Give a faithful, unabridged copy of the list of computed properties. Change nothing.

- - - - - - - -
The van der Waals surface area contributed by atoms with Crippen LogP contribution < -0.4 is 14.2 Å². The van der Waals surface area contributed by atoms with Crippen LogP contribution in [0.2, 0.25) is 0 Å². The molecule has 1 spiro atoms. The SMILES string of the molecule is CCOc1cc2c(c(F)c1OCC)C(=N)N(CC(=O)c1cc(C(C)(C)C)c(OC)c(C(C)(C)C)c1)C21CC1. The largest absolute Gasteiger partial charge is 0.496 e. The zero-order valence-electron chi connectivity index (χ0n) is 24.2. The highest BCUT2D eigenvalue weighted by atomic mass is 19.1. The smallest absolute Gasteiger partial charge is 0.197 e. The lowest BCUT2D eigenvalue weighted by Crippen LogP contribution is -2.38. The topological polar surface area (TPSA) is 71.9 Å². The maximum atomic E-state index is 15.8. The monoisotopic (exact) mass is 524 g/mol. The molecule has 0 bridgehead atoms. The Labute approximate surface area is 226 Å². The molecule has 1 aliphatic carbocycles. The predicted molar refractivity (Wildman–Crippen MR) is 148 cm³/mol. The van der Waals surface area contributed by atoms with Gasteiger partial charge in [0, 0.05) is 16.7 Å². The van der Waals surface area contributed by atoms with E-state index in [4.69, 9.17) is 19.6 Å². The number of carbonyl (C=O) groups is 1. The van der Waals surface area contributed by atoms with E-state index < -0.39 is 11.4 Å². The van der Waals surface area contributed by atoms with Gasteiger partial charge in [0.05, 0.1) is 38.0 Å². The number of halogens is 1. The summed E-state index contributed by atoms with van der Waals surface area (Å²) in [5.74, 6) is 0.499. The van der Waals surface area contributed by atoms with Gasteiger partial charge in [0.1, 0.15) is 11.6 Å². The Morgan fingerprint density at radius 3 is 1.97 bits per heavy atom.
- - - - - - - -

The van der Waals surface area contributed by atoms with Crippen LogP contribution < -0.4 is 14.2 Å². The van der Waals surface area contributed by atoms with Crippen LogP contribution in [0.2, 0.25) is 0 Å². The molecule has 1 spiro atoms. The SMILES string of the molecule is CCOc1cc2c(c(F)c1OCC)C(=N)N(CC(=O)c1cc(C(C)(C)C)c(OC)c(C(C)(C)C)c1)C21CC1. The largest absolute Gasteiger partial charge is 0.496 e. The zero-order valence-electron chi connectivity index (χ0n) is 24.2. The highest BCUT2D eigenvalue weighted by atomic mass is 19.1. The smallest absolute Gasteiger partial charge is 0.197 e. The lowest BCUT2D eigenvalue weighted by Crippen LogP contribution is -2.38. The topological polar surface area (TPSA) is 71.9 Å². The maximum atomic E-state index is 15.8. The monoisotopic (exact) mass is 524 g/mol. The molecule has 0 bridgehead atoms. The Labute approximate surface area is 226 Å². The molecule has 1 aliphatic carbocycles. The predicted molar refractivity (Wildman–Crippen MR) is 148 cm³/mol. The van der Waals surface area contributed by atoms with Gasteiger partial charge in [0, 0.05) is 16.7 Å². The van der Waals surface area contributed by atoms with E-state index in [4.69, 9.17) is 19.6 Å². The number of carbonyl (C=O) groups is 1. The van der Waals surface area contributed by atoms with E-state index < -0.39 is 11.4 Å². The van der Waals surface area contributed by atoms with Gasteiger partial charge in [0.05, 0.1) is 38.0 Å². The number of halogens is 1. The summed E-state index contributed by atoms with van der Waals surface area (Å²) in [5.74, 6) is 0.499. The van der Waals surface area contributed by atoms with Gasteiger partial charge in [0.1, 0.15) is 11.6 Å². The Morgan fingerprint density at radius 3 is 1.97 bits per heavy atom.